In South Australia the Small Business Minister, Tom Koutsantonis, is pursuing a package of small business reforms that includes setting up an SA Small Business Commissioner, as well as providing for a revamped legislative framework for prescribing mandatory industry codes of conduct under the SA Fair Trading Act.
The SA Small Business Commissioner is based on the very successful Victorian Small Business Commissioner model. The Victorian Government, whether Labor or Liberal, has long supported the Victorian Small Business Commissioner and that model has been highly successful.
The success of the Victorian Small Business Commissioner lies in the ability of the Commissioner to assist in resolving disputes between small and larger businesses.
Mediation is the key mechanism used by the Victorian Commissioner to assist parties to resolve disputes. Such disputes can involve abuses of contractual power by larger businesses and mediation is successful in upwards of 80% of cases.
The Victorian Commissioner also has the ability to carry out investigations and its role has expanded into other areas including retail leasing. A key strength of the Victorian Commissioner is to deal with individual business disputes, something the ACCC is not well placed to do.
The failure of the ACCC to get involved in individual business disputes has undoubtedly created a vacuum in the small business area and this is rightly being filled by state-based Small Business Commissioners.
The South Australian Small Business Commissioner will also be able to enforce any mandatory industry codes of conduct under the SA Fair Trading Act in relation to small businesses.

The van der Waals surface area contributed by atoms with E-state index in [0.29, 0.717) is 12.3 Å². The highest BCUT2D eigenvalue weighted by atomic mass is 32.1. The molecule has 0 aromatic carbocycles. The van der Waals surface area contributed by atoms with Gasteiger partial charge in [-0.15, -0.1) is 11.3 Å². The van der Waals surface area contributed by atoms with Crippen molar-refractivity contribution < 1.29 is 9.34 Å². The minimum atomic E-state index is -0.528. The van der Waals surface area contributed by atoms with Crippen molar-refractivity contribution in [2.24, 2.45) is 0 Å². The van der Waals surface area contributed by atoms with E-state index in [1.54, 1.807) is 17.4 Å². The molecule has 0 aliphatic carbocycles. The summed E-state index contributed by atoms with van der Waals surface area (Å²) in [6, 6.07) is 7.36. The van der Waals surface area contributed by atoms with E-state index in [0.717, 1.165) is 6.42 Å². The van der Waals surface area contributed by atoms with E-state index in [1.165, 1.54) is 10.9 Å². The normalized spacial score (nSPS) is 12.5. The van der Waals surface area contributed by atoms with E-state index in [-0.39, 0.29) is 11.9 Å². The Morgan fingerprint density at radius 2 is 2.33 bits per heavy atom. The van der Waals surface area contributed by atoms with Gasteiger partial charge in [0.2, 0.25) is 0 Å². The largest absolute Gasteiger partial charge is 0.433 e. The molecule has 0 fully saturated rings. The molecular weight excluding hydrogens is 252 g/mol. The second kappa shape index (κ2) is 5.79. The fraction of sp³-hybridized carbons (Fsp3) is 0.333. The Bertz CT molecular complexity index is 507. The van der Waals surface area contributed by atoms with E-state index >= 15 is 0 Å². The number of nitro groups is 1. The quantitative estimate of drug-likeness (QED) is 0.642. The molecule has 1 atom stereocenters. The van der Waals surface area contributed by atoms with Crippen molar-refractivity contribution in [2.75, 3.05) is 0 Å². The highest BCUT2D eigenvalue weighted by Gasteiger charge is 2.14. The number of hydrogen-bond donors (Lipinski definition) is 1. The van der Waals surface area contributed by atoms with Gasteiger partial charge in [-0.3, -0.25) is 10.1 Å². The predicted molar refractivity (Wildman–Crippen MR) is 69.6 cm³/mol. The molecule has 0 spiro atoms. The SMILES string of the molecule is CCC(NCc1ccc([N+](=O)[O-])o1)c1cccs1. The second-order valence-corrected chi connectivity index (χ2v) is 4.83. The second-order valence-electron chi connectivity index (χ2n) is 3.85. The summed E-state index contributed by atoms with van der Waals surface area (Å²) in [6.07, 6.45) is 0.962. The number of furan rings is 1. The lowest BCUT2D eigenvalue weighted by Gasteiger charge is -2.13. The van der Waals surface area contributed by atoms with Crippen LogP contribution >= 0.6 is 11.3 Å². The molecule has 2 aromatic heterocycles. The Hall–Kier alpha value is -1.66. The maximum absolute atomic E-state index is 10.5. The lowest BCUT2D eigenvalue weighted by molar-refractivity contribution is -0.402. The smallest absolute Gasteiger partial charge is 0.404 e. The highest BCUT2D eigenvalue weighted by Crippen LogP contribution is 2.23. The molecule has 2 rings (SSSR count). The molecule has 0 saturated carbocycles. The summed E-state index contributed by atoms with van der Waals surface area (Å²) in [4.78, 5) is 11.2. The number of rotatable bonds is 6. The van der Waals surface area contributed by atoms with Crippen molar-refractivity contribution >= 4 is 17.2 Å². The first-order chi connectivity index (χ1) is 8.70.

Industry codes of conduct set out standards of behaviour in a specific industry and have long been part of the SA Fair Trading Act, as well as the federal Competition and Consumer Act and in other State Fair Trading Acts.
The success of the Victorian Small Business Commissioner, as well as the success of the mandatory industry codes of conduct, means that supporting such a model in South Australia should be straightforward.
Sadly, it’s not. The SA State Liberals are opposing the reforms. That’s at the same time when the Liberal Coalition Governments in both New South Wales and Western Australia have or are in the process of establishing Small Business Commissioners in their respective states.
It’s hardly surprising that a broad and vocal group of small business and farming associations are being critical of the SA State Liberals for not supporting a reform that is so obviously beneficial for small business and which is being supported by the NSW and WA State Liberal Governments. These groups include COSBOA, MTA-SA, Independent Contractors Australia, and the South Australian Farmers Federation.
For its part the New South Wales Government needs to be commended for appointing a NSW Small Business Commissioner within 100 days of coming to office.
The new Commissioner is off to a very promising start by engaging in wide-ranging consultations with industry and other small business stakeholders. Clearly, the NSW Small Business Minister Katrina Hodgkinson and the NSW Coalition Government are showing their commitment to the Small Business Commissioner model.
While it’s great to see some real action on behalf of small business at the State level, it’s clear that we still need effective competition laws and that’s where the Federal Labor Government needs to implement meaningful law reforms rather than their usual window dressing gimmicks.